Lighting

 

 

Lighting and controls is a huge, constantly changing, dynamic market. The ELECTRICAL CONTRACTOR lighting editorial listed below keeps current on technological innovations from LEDs, controls, and design to innovations in efficiency by traditional lighting formats. 

Traditionally, commercial electrical systems are based on alternating current (AC). The utility grid delivers AC power, which the building distributes. Low-voltage devices include a rectifier that converts AC to direct current (DC), with associated electrical losses.


When attending large conventions such as Lightfair International (LFI), attendees expect to see industry experts with decades of experience. It is less expected to meet a college junior, as 2017 LFI attendees did in Philadelphia in May.

In commercial building applications, dimming either is used to support visual needs (usually in response to manual input) or to save energy (usually in response to automatic input).

In the Age of Wi-Fi, even lamps have become part of the growing internet of things (IoT). According to “Navigant Research Leaderboard Report: Residential Connected Lighting,” companies that make IoT-friendly lamps are getting smarter, too, and the market is growing.

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Replacing the driver

Out With The Old: Replacing LED Drivers


The majority of LED lighting products use an electronic driver that functions similarly to a fluorescent ballast. The driver converts incoming alternating current (AC) to direct current (DC) and drives this current to the LEDs.



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Courtesy of LEDvance and Hubbel
The Shape of Things to Come: Trends in 
Luminaire Design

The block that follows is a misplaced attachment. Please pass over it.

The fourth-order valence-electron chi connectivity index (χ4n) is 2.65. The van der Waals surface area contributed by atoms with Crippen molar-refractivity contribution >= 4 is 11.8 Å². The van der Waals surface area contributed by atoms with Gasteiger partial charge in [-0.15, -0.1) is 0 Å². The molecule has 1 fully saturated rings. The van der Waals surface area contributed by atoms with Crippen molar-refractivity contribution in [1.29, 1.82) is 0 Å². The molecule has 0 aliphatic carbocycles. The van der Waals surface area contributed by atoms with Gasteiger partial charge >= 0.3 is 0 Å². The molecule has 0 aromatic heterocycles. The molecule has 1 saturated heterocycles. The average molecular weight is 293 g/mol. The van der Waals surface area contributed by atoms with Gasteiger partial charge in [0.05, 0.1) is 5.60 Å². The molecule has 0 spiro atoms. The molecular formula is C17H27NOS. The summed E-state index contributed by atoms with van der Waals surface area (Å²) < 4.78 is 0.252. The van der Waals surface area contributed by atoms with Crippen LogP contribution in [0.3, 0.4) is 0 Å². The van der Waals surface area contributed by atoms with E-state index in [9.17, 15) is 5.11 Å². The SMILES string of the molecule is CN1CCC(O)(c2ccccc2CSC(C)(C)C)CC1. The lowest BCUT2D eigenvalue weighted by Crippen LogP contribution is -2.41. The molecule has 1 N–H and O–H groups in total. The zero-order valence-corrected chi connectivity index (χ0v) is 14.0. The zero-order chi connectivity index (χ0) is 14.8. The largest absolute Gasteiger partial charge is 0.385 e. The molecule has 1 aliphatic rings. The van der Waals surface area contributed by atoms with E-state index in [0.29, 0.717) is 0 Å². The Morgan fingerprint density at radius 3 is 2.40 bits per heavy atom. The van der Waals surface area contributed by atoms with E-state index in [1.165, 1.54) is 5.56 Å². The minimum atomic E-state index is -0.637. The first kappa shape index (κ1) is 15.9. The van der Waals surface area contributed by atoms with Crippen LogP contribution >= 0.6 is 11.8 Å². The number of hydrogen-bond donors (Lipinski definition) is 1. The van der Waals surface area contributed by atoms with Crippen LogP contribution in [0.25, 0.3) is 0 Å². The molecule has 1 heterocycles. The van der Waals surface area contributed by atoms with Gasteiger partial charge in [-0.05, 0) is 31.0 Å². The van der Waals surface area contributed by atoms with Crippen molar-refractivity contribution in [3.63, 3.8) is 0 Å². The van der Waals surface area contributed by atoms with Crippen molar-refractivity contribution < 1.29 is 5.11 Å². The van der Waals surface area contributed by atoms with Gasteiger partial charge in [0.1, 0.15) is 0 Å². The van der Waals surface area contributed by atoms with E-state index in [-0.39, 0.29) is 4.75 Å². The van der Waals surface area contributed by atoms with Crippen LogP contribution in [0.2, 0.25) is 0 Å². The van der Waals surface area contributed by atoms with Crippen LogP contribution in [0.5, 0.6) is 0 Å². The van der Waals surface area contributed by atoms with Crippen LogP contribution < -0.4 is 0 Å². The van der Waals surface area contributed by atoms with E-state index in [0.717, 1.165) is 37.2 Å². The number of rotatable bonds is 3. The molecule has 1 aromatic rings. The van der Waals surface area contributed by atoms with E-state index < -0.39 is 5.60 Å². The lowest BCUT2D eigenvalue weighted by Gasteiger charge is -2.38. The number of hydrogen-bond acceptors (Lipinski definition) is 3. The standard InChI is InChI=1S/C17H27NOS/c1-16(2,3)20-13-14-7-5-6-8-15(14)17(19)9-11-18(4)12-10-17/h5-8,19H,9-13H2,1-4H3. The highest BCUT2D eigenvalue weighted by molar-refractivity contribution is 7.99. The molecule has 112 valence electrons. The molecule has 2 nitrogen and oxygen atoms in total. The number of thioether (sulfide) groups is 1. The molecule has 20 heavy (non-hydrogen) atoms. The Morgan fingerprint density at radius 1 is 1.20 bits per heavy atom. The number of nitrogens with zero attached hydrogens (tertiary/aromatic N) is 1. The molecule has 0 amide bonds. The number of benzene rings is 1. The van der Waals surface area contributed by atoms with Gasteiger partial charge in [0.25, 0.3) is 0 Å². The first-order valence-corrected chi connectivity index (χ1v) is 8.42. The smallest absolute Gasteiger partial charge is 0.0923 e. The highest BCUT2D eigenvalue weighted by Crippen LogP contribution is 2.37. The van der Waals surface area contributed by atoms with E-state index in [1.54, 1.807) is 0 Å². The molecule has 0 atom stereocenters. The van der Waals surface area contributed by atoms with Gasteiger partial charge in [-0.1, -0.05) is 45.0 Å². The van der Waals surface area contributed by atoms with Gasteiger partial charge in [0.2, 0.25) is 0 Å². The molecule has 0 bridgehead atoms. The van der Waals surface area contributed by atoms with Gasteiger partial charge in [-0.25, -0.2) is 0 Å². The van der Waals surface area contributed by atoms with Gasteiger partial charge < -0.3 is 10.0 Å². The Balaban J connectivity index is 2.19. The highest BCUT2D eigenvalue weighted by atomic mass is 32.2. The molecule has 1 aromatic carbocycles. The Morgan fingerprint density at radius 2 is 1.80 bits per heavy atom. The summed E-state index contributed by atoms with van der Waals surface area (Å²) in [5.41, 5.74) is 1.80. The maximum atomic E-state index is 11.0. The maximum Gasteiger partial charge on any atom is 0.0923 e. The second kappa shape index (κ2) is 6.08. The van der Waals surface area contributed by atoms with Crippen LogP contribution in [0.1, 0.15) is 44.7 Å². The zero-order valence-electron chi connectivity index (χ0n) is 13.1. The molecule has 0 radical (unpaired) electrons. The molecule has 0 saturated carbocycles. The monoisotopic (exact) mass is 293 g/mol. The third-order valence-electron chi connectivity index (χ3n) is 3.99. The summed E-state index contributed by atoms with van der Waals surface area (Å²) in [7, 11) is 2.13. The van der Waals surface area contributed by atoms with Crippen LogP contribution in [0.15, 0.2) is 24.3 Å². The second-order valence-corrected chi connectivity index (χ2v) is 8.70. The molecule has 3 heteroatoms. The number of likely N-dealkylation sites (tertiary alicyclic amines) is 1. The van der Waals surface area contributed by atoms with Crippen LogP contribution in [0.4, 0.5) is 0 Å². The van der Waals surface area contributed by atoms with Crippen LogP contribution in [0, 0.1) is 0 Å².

For a long time, the lighting industry relied on conventional, legacy light sources and traditional designs. Recent advancements in LED technology, however, have changed the face of the industry in terms of the form and function of luminaires.


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Fighting Flicker

Flicker in light sources is an old problem made new again in the LED age. Its effects range from annoying to debilitating, and solving it can be challenging. Even defining flicker is difficult.


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Fluorescent tubes remain a popular lighting choice in offices and are more amenable to dimming with controllable ballasts.
Holding Their Own: Linear Fluorescents Adapt to Today's Lighting Needs

LED marketing can give the impression that digital lighting has left other lighting sources in the dust. Not quite. Linear fluorescents are a case in point. While LEDs have their own merits in light quality, energy draw and controllability, so do many of today’s fluorescents.


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The New Player: TLEDs Gain Market Acceptance

As a digital replacement for their fluorescent counterparts, linear or tubular LEDs (TLEDs) are winning favor.


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New Calls to 'Get the LED Out'

Recently, LED lights have been touted as the technology that would catapult the nation's lighting program into the future, but there is now growing concern over the potential negative impact of LED lights on human sleep patterns and nocturnal animal health and behavior.


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Business And Government Embrace Outdoor Lighting Upgrades


As local government and business owners look for ways to improve efficiency and reduce greenhouse-gas emissions, outdoor lighting has become one of the most practical ways for them to reach their goals.



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